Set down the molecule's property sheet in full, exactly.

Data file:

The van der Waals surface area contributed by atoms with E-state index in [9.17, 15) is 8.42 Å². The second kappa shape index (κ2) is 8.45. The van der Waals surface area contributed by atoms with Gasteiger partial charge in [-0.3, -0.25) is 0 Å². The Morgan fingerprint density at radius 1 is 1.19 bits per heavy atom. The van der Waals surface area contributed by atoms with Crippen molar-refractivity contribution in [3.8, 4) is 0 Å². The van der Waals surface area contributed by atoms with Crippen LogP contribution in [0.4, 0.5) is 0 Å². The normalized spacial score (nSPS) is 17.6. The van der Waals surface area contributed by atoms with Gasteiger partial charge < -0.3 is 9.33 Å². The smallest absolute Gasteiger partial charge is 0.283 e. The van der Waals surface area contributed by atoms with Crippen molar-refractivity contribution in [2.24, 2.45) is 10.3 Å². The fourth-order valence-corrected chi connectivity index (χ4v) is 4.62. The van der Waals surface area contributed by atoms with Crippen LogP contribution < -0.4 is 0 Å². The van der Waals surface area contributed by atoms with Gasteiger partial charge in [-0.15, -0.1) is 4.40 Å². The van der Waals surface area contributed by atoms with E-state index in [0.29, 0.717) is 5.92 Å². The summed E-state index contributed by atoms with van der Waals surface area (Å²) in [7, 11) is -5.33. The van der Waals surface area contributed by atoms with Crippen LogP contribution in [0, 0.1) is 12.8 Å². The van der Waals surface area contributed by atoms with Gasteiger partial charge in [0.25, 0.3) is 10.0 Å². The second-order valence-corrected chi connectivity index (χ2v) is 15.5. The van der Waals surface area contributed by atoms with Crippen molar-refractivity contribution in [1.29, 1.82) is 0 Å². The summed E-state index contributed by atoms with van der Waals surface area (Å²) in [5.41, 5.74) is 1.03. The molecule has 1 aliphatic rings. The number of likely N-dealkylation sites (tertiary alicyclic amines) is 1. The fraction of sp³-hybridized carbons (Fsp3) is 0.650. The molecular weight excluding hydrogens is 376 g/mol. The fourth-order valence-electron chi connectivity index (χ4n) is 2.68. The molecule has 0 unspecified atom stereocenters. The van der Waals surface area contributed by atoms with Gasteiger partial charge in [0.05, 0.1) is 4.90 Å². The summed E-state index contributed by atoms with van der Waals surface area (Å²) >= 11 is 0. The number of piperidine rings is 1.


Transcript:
The van der Waals surface area contributed by atoms with E-state index in [9.17, 15) is 8.42 Å². The second kappa shape index (κ2) is 8.45. The van der Waals surface area contributed by atoms with Gasteiger partial charge in [-0.3, -0.25) is 0 Å². The Morgan fingerprint density at radius 1 is 1.19 bits per heavy atom. The van der Waals surface area contributed by atoms with Crippen molar-refractivity contribution in [3.8, 4) is 0 Å². The van der Waals surface area contributed by atoms with Crippen LogP contribution in [0.4, 0.5) is 0 Å². The normalized spacial score (nSPS) is 17.6. The van der Waals surface area contributed by atoms with Gasteiger partial charge < -0.3 is 9.33 Å². The smallest absolute Gasteiger partial charge is 0.283 e. The van der Waals surface area contributed by atoms with Crippen molar-refractivity contribution in [2.24, 2.45) is 10.3 Å². The fourth-order valence-corrected chi connectivity index (χ4v) is 4.62. The van der Waals surface area contributed by atoms with Crippen LogP contribution < -0.4 is 0 Å². The van der Waals surface area contributed by atoms with Gasteiger partial charge in [-0.15, -0.1) is 4.40 Å². The van der Waals surface area contributed by atoms with E-state index in [0.29, 0.717) is 5.92 Å². The summed E-state index contributed by atoms with van der Waals surface area (Å²) in [7, 11) is -5.33. The van der Waals surface area contributed by atoms with Crippen LogP contribution in [0, 0.1) is 12.8 Å². The van der Waals surface area contributed by atoms with Gasteiger partial charge in [0.25, 0.3) is 10.0 Å². The second-order valence-corrected chi connectivity index (χ2v) is 15.5. The van der Waals surface area contributed by atoms with Crippen molar-refractivity contribution in [1.29, 1.82) is 0 Å². The summed E-state index contributed by atoms with van der Waals surface area (Å²) in [5.41, 5.74) is 1.03. The molecule has 1 aliphatic rings. The number of likely N-dealkylation sites (tertiary alicyclic amines) is 1. The fraction of sp³-hybridized carbons (Fsp3) is 0.650. The molecular weight excluding hydrogens is 376 g/mol. The fourth-order valence-electron chi connectivity index (χ4n) is 2.68. The molecule has 0 unspecified atom stereocenters. The van der Waals surface area contributed by atoms with Gasteiger partial charge in [0.05, 0.1) is 4.90 Å². The summed E-state index contributed by atoms with van der Waals surface area (Å²) >= 11 is 0. The number of piperidine rings is 1.